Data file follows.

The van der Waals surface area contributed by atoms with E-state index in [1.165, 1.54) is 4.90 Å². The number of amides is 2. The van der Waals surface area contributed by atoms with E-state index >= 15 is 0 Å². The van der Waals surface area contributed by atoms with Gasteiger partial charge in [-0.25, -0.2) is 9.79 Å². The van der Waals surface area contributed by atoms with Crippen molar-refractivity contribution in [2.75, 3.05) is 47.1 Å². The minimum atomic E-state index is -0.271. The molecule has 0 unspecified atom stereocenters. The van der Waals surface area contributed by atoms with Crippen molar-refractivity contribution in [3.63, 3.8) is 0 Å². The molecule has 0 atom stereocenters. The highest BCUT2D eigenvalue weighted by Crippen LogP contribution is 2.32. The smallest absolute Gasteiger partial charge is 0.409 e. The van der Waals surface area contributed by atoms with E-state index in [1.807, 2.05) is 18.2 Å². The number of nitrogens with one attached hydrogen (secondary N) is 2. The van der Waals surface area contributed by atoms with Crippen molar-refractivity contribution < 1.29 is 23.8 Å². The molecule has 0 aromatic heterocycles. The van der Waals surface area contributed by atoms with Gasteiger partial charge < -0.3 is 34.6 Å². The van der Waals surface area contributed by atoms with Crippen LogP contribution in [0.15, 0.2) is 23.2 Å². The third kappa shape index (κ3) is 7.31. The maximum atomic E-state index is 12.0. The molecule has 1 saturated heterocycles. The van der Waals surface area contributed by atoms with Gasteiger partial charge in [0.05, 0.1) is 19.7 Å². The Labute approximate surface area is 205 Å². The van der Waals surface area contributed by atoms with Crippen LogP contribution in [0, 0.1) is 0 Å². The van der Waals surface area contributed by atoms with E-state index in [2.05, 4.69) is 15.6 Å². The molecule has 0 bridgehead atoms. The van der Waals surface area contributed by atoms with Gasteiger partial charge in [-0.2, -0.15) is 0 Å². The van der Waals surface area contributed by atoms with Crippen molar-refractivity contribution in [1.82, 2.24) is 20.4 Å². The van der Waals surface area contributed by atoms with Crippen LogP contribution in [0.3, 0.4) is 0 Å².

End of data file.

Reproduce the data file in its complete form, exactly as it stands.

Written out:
The van der Waals surface area contributed by atoms with E-state index in [1.165, 1.54) is 4.90 Å². The number of amides is 2. The van der Waals surface area contributed by atoms with E-state index >= 15 is 0 Å². The van der Waals surface area contributed by atoms with Gasteiger partial charge in [-0.25, -0.2) is 9.79 Å². The van der Waals surface area contributed by atoms with Crippen molar-refractivity contribution in [2.75, 3.05) is 47.1 Å². The minimum atomic E-state index is -0.271. The molecule has 0 unspecified atom stereocenters. The van der Waals surface area contributed by atoms with Crippen molar-refractivity contribution in [3.63, 3.8) is 0 Å². The molecule has 0 atom stereocenters. The highest BCUT2D eigenvalue weighted by Crippen LogP contribution is 2.32. The smallest absolute Gasteiger partial charge is 0.409 e. The van der Waals surface area contributed by atoms with E-state index in [1.807, 2.05) is 18.2 Å². The number of nitrogens with one attached hydrogen (secondary N) is 2. The van der Waals surface area contributed by atoms with Crippen molar-refractivity contribution < 1.29 is 23.8 Å². The molecule has 0 aromatic heterocycles. The van der Waals surface area contributed by atoms with Gasteiger partial charge < -0.3 is 34.6 Å². The van der Waals surface area contributed by atoms with Crippen LogP contribution in [0.15, 0.2) is 23.2 Å². The third kappa shape index (κ3) is 7.31. The maximum atomic E-state index is 12.0. The molecule has 1 saturated heterocycles. The van der Waals surface area contributed by atoms with Gasteiger partial charge in [0.05, 0.1) is 19.7 Å². The Labute approximate surface area is 205 Å². The van der Waals surface area contributed by atoms with Crippen LogP contribution in [0, 0.1) is 0 Å². The van der Waals surface area contributed by atoms with E-state index in [2.05, 4.69) is 15.6 Å². The molecule has 0 bridgehead atoms. The van der Waals surface area contributed by atoms with Gasteiger partial charge in [-0.2, -0.15) is 0 Å². The van der Waals surface area contributed by atoms with Crippen molar-refractivity contribution in [1.82, 2.24) is 20.4 Å². The van der Waals surface area contributed by atoms with Crippen LogP contribution in [0.3, 0.4) is 0 Å².